Restaurant Review

Nunzio Ristorante Rustico

Ah, tableside service—so elegant, so deft, so…Roberto Benigni? You remember, of course, the sweetly bumbling Italian comic who clambered over celebrity-filled seats to accept his 1998 Oscar for Life Is Beautiful. I think of him as our waiter presents to one of my companions a whole grilled fish on a silver platter and, bending low, proceeds to make the filleting seem more complicated than brain surgery. Every time the rest of us, who already have our food, are about to reach for our forks, some phase of the operation recommences. If only the poor waiter were trying to be funny, he would deserve an Oscar.

The food, when we finally taste it, is good. Yet the waiter’s performance isn’t the only odd lapse encountered during two visits to Chef Nunzio Patruno’s popular two-year-old restaurant, which has helped make Collingswood a hip dining destination. A bowl of intensely flavorful shrimp-and-crab bisque arrives tepid and must be reheated. More bizarre is an order of linguini with white clam sauce—a half-dozen juicy steamed clams with virtually no sauce—served when Nunzio’s is packed with well over 100 patrons plus a dozen more waiting in the vestibule; the next time I order it, when the place is almost empty, it has returned from the Twilight Zone, replete with the requisite flavors of white wine, garlic, oil, parsley and pepper.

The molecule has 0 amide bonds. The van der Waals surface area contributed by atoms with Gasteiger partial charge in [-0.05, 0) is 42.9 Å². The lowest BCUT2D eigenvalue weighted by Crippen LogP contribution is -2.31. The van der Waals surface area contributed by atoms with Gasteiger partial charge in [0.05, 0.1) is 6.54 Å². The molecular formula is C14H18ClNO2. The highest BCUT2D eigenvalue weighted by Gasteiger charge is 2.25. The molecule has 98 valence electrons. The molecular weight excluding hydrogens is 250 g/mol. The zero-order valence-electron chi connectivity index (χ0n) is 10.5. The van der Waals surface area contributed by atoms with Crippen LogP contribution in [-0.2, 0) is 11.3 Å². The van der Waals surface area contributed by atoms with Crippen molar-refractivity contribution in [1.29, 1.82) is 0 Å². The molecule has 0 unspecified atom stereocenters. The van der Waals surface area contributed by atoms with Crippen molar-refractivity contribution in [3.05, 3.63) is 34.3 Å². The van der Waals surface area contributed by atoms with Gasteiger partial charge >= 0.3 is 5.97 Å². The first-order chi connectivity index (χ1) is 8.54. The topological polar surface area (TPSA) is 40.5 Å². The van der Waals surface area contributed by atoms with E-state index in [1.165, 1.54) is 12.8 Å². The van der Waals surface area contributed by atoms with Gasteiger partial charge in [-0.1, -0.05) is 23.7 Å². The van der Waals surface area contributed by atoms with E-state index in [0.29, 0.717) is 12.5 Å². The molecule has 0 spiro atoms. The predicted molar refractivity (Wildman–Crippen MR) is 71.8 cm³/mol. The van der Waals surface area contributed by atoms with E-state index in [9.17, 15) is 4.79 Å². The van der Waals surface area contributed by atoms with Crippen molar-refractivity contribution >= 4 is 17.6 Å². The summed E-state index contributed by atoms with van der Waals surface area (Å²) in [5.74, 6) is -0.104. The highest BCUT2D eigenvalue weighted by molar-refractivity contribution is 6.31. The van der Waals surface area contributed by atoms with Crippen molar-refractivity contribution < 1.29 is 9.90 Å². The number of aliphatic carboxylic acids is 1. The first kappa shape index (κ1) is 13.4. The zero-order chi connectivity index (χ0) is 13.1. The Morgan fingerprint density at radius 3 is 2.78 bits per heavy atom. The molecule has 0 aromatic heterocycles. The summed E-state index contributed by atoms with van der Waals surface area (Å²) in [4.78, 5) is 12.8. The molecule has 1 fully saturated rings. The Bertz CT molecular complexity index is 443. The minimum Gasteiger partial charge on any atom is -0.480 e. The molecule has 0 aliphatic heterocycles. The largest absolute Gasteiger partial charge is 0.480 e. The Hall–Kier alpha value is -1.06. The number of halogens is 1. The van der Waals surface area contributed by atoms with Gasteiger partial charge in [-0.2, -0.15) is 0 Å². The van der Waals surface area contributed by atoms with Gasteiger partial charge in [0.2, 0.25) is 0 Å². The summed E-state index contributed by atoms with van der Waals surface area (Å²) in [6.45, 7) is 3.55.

That grilled fish is barramundi, a white-fleshed freshwater species described by our waiter as Australian—true, but the hatchlings are flown from Australia to Massachusetts, raised in an ecologically enlightened indoor facility, and sold to restaurants for about $5 a pound; the fish, smothered in a very fresh and tasty tomato sauce, is a special, for which Nunzio’s charges $30. Another $30 special is a very satisfying osso buco. The problem: These aren’t high-cost items for the kitchen, and in neither case did the waiter mention that the special cost about $10 more than the menu entrées. Yes, we should have asked, but I still feel sandbagged.

These mostly front-of-the-house foibles are especially regrettable, given the chef/owner’s passion for the food of his native Puglia and the rustic tradition in Italian cooking. The conservative menu showcases the adaptability of the tomato, but the kitchen also turns out sumptuous porcini risotto and a faultless arugula salad with lemon dressing, prosciutto chips, and shaved Parmesan.

The desserts are all too familiar, but one fine classic is the vanilla panna cotta topped with caramelized orange peel and fresh fruit; the thick custard beautifully sets up the bittersweet orange peel for a flavor combination I would clamber over chairs to get to.


Reviewed in: January, 2006

Restaurant Details

  • Cuisine Type:
    European - Italian
  • Price Range:
  • Ambience:
    Charming trompe l’oeil mural
  • Service:
    Eager but absent-minded
  • Wine list:
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